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Screening and Assessment for Distress 

Screening and Assessment for Distress
Chapter:
Screening and Assessment for Distress
Source:
Psycho-Oncology (3 ed.)
Author(s):

Alex J. Mitchell

DOI:
10.1093/med/9780199363315.003.0048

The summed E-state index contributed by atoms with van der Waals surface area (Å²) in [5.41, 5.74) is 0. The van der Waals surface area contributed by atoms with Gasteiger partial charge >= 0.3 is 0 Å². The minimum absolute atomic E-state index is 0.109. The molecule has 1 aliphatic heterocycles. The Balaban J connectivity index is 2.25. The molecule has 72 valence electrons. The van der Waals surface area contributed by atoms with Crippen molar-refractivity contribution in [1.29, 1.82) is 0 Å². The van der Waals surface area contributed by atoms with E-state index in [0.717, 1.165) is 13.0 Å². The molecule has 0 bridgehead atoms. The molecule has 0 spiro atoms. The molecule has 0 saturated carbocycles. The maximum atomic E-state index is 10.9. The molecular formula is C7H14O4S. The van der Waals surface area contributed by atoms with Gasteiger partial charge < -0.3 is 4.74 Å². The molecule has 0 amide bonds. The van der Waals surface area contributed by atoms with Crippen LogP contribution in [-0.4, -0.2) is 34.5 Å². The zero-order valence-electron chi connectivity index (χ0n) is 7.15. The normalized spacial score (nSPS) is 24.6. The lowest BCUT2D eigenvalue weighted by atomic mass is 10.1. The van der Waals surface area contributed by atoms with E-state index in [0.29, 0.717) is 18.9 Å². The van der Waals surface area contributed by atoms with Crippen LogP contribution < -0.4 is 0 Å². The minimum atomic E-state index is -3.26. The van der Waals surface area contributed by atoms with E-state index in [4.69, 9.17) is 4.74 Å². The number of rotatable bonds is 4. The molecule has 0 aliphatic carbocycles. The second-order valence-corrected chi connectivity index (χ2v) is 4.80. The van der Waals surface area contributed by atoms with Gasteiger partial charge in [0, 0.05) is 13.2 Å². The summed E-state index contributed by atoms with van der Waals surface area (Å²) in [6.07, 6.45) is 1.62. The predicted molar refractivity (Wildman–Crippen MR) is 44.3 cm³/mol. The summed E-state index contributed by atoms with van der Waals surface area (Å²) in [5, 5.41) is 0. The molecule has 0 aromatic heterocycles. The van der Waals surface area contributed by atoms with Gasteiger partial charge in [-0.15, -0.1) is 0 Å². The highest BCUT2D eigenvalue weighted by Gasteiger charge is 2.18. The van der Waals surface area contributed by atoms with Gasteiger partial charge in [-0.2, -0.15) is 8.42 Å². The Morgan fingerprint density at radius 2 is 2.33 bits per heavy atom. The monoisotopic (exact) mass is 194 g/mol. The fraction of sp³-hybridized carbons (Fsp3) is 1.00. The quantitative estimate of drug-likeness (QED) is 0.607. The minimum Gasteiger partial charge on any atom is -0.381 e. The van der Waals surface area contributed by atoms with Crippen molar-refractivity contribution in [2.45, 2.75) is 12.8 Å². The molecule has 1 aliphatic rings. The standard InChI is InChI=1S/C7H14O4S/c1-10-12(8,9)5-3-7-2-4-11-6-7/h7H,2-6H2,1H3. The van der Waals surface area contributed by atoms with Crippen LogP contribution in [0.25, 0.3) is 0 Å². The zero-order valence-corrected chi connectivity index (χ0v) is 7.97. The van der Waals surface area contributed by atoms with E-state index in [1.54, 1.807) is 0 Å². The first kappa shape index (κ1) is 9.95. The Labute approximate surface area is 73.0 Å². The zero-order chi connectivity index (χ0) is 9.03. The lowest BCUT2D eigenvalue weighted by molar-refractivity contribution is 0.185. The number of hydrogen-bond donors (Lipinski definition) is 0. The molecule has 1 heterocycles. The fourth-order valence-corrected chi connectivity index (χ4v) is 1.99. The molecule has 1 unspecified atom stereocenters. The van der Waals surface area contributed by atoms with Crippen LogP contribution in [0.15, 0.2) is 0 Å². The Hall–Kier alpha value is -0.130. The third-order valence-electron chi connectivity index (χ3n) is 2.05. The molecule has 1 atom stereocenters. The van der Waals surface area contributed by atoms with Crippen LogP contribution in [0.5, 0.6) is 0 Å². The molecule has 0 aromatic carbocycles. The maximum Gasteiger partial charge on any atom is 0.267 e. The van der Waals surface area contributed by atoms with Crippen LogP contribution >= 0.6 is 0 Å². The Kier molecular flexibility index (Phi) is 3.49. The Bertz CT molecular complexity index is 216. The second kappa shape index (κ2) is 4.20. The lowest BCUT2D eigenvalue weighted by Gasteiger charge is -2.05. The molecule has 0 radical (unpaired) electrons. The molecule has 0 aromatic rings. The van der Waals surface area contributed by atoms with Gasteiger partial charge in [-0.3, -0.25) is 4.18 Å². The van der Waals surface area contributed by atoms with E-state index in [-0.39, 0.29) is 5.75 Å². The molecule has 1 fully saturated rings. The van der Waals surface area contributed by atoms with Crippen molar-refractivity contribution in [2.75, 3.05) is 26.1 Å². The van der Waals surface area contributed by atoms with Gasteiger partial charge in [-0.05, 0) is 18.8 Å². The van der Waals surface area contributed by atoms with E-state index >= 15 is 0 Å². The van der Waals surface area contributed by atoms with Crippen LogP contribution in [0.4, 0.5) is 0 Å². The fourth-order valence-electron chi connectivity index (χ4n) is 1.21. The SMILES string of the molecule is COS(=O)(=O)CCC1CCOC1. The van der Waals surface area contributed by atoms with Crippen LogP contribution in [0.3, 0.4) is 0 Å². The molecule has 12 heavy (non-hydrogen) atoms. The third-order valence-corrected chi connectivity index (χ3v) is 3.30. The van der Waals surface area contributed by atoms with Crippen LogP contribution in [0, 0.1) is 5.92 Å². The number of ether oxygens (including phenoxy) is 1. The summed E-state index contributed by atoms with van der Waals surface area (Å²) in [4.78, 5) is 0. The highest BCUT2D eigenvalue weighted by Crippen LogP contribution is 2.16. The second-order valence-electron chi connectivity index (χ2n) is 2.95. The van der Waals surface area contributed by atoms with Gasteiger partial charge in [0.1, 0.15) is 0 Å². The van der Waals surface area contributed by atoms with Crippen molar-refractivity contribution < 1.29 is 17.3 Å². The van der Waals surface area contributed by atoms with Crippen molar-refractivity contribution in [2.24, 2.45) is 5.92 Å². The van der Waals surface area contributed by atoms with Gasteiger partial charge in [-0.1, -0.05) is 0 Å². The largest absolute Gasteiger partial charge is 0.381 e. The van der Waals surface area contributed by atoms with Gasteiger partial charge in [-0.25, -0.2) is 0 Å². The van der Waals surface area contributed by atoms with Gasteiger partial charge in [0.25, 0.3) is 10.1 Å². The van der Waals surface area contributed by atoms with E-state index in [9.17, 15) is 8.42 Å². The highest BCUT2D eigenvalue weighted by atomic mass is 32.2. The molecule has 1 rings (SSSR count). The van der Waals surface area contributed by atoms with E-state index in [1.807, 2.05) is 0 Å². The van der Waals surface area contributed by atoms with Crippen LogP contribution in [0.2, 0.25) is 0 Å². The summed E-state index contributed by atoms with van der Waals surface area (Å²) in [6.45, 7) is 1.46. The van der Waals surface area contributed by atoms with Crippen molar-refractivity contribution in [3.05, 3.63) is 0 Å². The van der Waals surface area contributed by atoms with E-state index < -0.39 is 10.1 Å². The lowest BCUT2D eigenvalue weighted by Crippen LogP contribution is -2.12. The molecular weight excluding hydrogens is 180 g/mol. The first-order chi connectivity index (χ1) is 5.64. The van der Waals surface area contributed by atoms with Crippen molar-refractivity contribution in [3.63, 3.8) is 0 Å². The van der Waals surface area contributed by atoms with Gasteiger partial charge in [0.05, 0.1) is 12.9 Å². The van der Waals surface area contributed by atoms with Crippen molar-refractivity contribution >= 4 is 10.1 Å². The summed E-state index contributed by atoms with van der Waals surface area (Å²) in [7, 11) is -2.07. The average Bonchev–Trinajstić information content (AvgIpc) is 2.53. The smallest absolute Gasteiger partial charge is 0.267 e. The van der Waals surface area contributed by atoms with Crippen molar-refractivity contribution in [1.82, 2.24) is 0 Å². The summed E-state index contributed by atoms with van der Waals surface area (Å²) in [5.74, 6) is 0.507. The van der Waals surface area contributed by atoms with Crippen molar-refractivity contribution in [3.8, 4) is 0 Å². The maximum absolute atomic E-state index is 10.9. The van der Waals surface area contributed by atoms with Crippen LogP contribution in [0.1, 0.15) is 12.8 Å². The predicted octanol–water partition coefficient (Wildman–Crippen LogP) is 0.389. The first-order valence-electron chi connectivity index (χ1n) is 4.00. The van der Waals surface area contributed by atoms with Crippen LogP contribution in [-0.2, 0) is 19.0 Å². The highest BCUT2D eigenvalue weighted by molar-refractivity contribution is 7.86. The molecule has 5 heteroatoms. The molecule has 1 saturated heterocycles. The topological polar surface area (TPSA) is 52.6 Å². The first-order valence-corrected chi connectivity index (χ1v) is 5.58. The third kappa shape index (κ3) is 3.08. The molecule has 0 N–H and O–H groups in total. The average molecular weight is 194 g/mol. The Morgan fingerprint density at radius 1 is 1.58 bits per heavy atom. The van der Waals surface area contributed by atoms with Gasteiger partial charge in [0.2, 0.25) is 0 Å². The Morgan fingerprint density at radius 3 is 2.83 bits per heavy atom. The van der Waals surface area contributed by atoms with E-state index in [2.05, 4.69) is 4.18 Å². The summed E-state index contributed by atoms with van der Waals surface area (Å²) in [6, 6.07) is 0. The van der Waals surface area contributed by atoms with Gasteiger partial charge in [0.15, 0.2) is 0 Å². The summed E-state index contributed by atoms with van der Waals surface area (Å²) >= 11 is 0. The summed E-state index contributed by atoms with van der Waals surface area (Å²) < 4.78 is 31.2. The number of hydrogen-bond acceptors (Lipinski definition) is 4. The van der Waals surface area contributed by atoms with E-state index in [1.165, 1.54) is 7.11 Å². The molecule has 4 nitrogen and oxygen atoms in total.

Distress is a common and clinically relevant complication of cancer, which can occur at any time on the patient pathway. Distress is often overlooked in clinical practice yet it can be easily and accurately measured using a number of freely available tools. Several organizations have made recommendations for assessment of distress but despite the potential benefits uptake has been slow. Screening is designed to quickly ascertain which individuals in a large population need further assessment. The evidence base for distress screening needs to be interpreted with care. Screening research is divided into studies of diagnostic validity and studies involving screening implementation. One brief tool, the Distress Thermometer (DT), and one longer tool, the Hospital Anxiety and Depression Scale (HADS), have been evaluated in studies in more than one center. Multidomain tools such as the Edmonton Symptom Assessment System (ESAS) and the Emotion Thermometer are currently under evaluation in implementation studies.

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